Successful lawsuits can result in settlements of thousands, tens of thousands, or even millions of dollars, which can help pay for some of the losses you have suffered.
However, if you have received or expect to receive a large settlement, it is important to understand the financial impact following the receipt of the settlement funds. You can do this by speaking with your attorney and, if needed, a qualified accountant. You may need to pay your attorney out of your settlement funds and there may be liens against the settlement. In addition, your settlement may count as income, which can make it subject to income tax. Understanding what you need to pay from your lawsuit ensures you will not run into financial issues and you’ll be able to meet all your obligations.
How Do Lawsuit Settlements Happen?
Lawsuits usually happen as the result of a dispute over an injury or damages. For example, a lawsuit may be filed if an employee feels they have been wrongfully terminated. In business, a dispute can arise if one party feels another party has violated the terms of a contract. Lawsuits also commonly occur after a person or entity’s actions cause injuries to another.
The goal of a lawsuit is to make a plaintiff whole again, by offering them compensation to pay for lost wages, property damages, legal fees, medical expenses, and the other fees an injury or wrongful act may have necessitated. In many cases, plaintiffs need the money from a lawsuit to pay for unexpected costs, to keep their business running, and to address some of the damage they have suffered.
Are Lawsuit Settlements Taxable?
In some cases, lawsuit settlements are taxable. The notable exception is personal injury settlements, such as those that arise out of car accident claims or slip and fall claims. However, each situation is different and since the tax law is complex, it is important for any party in a lawsuit to speak with an attorney and a tax accountant.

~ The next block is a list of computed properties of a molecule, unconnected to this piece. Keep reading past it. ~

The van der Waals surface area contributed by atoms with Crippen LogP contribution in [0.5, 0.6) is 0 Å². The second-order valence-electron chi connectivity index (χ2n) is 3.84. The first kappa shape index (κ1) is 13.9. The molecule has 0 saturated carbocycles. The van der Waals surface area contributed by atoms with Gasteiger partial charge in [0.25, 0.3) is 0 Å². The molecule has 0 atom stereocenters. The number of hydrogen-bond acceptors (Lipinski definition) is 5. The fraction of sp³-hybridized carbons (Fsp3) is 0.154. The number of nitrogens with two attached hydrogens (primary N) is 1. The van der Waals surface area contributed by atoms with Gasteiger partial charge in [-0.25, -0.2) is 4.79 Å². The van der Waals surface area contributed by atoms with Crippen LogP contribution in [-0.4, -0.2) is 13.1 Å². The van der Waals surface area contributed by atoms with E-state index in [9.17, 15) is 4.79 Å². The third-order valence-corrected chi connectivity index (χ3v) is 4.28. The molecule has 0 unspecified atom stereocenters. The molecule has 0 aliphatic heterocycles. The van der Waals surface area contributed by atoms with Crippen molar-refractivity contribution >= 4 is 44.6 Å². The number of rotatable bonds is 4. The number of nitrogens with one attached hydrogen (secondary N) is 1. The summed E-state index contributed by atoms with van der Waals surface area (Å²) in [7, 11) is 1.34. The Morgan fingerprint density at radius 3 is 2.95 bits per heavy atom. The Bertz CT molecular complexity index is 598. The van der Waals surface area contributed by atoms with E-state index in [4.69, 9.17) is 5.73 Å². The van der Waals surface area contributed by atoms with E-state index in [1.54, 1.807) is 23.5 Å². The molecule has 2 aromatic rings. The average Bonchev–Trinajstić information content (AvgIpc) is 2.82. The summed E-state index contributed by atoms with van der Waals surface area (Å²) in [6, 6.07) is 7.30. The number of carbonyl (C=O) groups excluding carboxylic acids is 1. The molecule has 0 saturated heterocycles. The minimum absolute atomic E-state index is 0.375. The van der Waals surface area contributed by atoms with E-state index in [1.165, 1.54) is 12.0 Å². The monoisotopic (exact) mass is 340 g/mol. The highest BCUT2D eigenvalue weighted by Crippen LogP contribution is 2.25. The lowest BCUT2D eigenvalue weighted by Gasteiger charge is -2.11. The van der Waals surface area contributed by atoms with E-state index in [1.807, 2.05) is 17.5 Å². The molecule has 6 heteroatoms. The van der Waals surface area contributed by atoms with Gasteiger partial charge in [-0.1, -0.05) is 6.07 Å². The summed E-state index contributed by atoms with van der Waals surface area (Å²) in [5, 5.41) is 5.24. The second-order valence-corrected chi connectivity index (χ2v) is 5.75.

What Are the Deciding Factors?
One deciding factor is whether your settlement involves a personal injury in which “observable bodily harm” was present. If your settlement was for a personal injury claim in which your injuries could be visible, your settlement may not be considered income. This would mean it is not taxable and you would not have to list this settlement when filing your income tax forms.
Most settlements are for multiple types of damages, such as lost income, emotional distress, medical expenses, and other costs. These factors can be taxed differently, depending on your circumstances:
- Medical expenses. Many lawsuit settlements also involve medical expenses and compensation for these visits. The good news is that medical visits for injuries and emotional distress in situations where you did not take an itemized deduction for these costs previously are not taxable. However, if your settlement includes compensation for medical costs and you have taken deductions for those medical expenses in past years, you will be required to pay tax for the year under the “tax benefit rule.”